CHICAGO – Here on Michigan Ave., a Great Lake bearing the same name within spitting distance, it’s the end of the college sports world as we know it.
Surely you’ve heard in recent days/weeks/months that mountains will crash into oceans, the struggling NCAA will be flung off collegiate athletics like a shabby coat and a new, postmodern era of unfettered free market economics will set in and hold sway. College football’s major conferences are ready to break away – to something of their own creation, to another NCAA division – while being forced, at least in the theoretical world of court proceedings, to consider paying the athletes who attend their schools. At long last, national sportswriters declare, the scales have fallen from our eyes and TV contracts have put schools in an untenable position of keeping millions from the players who – some argue – primarily put the butts in the seats.
We shall see. On Wednesday, the most solemn and careful of those college football powers, Big Ten boss Jim Delany, steps to a podium to frame the debate during Big Ten media days. Delany’s measured-yet-stentorian-in-effect comments are the truest wind sock of how major college football programs – that is, universities that run major collegiate athletic programs – intend to work their way around the minefield to come. The Big 12 commish, Bob Bowlsby, can and did talk tough Monday about the size of Division I – it’s too easy for teams to get in and too hard to kick teams out is the gist – but Bowlsby’s opinion, let’s face it, laps like water against a wall. Texas and Oklahoma run the Big 12. Bowlsby’s been there not even two years.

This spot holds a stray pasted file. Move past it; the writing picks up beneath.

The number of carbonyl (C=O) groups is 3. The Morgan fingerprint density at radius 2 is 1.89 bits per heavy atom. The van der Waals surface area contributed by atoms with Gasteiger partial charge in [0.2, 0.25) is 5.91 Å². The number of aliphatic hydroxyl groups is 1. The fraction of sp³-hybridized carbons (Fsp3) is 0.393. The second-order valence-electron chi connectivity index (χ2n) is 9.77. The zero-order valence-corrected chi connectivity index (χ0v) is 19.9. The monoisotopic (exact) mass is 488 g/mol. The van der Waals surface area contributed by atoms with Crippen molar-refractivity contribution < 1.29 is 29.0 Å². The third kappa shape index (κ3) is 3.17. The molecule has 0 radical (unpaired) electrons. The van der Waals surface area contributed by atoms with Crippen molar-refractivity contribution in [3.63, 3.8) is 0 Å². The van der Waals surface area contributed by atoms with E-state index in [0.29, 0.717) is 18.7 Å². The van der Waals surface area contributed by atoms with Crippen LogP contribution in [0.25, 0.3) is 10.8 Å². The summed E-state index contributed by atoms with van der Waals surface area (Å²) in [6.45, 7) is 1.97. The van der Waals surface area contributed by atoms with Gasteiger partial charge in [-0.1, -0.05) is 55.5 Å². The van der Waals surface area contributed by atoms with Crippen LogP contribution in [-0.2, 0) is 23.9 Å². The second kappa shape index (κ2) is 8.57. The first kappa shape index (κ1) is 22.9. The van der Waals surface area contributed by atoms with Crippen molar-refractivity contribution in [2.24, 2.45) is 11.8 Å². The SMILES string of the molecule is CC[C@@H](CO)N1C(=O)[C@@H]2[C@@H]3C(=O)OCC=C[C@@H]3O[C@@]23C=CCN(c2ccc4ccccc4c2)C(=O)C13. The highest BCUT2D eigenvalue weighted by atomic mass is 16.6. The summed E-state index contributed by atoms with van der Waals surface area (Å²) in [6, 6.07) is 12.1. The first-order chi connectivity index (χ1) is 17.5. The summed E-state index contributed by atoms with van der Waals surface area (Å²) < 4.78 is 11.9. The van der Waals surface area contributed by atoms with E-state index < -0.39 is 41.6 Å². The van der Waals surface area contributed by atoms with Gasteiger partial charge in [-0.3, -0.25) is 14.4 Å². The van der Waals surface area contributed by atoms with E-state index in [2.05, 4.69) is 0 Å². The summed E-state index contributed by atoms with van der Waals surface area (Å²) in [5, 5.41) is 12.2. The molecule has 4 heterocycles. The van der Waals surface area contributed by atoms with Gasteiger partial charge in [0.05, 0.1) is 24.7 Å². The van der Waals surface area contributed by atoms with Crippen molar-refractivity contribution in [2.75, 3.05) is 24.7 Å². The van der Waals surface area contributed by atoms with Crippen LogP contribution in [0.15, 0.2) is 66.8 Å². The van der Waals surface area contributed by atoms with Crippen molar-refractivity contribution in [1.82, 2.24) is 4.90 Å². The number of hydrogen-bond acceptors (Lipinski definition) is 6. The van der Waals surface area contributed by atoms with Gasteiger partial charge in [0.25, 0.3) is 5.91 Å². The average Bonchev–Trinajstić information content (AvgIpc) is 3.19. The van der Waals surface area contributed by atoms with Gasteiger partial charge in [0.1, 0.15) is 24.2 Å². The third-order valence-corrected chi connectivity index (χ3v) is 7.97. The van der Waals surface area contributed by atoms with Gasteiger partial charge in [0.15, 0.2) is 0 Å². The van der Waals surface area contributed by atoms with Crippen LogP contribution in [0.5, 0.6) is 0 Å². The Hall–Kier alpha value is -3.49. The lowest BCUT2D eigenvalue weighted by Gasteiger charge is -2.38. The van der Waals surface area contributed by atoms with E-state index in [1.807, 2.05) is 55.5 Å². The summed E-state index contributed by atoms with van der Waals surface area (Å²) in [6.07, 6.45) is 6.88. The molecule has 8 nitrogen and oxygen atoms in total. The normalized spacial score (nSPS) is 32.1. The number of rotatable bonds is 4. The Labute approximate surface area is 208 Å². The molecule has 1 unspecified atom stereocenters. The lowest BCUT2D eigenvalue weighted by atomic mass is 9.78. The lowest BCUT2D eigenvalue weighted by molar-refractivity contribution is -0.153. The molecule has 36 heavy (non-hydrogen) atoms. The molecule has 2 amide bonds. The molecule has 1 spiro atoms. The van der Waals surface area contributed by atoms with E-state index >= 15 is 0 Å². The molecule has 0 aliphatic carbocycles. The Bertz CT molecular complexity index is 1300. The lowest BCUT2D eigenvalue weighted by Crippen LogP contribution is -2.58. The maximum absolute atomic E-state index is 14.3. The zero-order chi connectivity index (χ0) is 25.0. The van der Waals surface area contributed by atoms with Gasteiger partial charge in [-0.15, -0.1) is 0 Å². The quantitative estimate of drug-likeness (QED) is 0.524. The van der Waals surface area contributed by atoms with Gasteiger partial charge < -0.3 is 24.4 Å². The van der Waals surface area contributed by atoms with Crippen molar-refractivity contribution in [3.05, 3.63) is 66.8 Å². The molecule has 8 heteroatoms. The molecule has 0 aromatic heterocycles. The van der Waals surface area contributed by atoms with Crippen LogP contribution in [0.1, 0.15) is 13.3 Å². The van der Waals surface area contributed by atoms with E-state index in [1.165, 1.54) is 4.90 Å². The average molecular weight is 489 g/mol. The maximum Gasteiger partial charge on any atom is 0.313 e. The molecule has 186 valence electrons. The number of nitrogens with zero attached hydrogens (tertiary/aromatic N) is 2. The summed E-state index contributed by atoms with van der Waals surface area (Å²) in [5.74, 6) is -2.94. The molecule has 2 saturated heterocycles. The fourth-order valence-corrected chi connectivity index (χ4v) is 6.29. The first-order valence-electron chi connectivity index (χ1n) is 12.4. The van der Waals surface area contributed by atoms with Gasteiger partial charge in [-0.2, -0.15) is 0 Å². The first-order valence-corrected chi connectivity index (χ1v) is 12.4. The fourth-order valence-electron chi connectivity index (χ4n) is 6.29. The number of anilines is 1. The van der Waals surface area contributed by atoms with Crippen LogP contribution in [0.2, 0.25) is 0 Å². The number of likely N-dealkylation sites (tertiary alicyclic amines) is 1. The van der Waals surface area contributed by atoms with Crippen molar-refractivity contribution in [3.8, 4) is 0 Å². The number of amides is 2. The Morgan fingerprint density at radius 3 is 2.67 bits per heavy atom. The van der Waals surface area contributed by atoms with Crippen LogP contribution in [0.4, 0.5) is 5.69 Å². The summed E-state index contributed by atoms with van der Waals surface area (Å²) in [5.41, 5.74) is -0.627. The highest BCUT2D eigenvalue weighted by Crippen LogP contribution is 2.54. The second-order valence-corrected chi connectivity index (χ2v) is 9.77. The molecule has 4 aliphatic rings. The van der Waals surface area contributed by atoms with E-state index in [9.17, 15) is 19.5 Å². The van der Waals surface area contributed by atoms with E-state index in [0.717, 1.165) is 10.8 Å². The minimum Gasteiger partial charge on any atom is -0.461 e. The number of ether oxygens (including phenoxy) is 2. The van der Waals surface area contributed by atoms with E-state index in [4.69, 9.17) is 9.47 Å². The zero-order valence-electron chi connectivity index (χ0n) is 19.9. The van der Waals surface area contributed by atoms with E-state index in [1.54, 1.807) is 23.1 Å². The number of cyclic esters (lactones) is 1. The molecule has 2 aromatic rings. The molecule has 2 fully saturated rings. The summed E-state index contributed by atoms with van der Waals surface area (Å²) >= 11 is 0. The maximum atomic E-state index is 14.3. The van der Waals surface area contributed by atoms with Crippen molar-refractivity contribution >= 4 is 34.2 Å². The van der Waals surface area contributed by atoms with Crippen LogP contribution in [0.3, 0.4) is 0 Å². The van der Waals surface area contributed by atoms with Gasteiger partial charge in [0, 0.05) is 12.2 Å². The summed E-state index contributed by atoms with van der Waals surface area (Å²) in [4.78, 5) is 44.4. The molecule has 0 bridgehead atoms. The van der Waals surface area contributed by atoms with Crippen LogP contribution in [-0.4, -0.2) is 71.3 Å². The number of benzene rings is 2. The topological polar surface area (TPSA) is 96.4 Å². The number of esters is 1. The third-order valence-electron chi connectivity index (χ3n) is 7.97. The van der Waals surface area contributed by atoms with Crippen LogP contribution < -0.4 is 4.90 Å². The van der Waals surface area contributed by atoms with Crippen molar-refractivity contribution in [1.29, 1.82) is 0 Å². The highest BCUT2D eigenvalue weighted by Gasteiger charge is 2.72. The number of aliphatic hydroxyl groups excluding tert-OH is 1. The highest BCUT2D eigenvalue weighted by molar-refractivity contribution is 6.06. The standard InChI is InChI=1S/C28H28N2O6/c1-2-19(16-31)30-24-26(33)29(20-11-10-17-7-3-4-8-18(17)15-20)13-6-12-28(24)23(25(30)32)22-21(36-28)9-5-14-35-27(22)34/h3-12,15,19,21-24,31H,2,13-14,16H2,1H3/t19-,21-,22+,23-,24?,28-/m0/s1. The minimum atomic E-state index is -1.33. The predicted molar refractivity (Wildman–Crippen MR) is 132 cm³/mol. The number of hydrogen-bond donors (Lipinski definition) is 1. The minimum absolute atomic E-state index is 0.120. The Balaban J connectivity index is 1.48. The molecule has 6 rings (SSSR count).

Delany operates with less ripple and deeper reach. It’s little secret now that the failed vote to create cost-of-living stipends for athletes – which would have been funded through conferences – ticked off said leagues that could afford the freight of across-the-board cost-of-living adjustment (COLA) bumps for all athletes. Now, with the complex O’Bannon case potentially gaining class-action status, these programs have little-to-no good faith acts to show to the media, Congress or judges that any progress has been made in getting athletes a full, fair compensation package. The COLA bumps should have been an easy phase. It wasn’t. If that can’t pass, a power conference team might ask, what’s the point of sticking around Division I?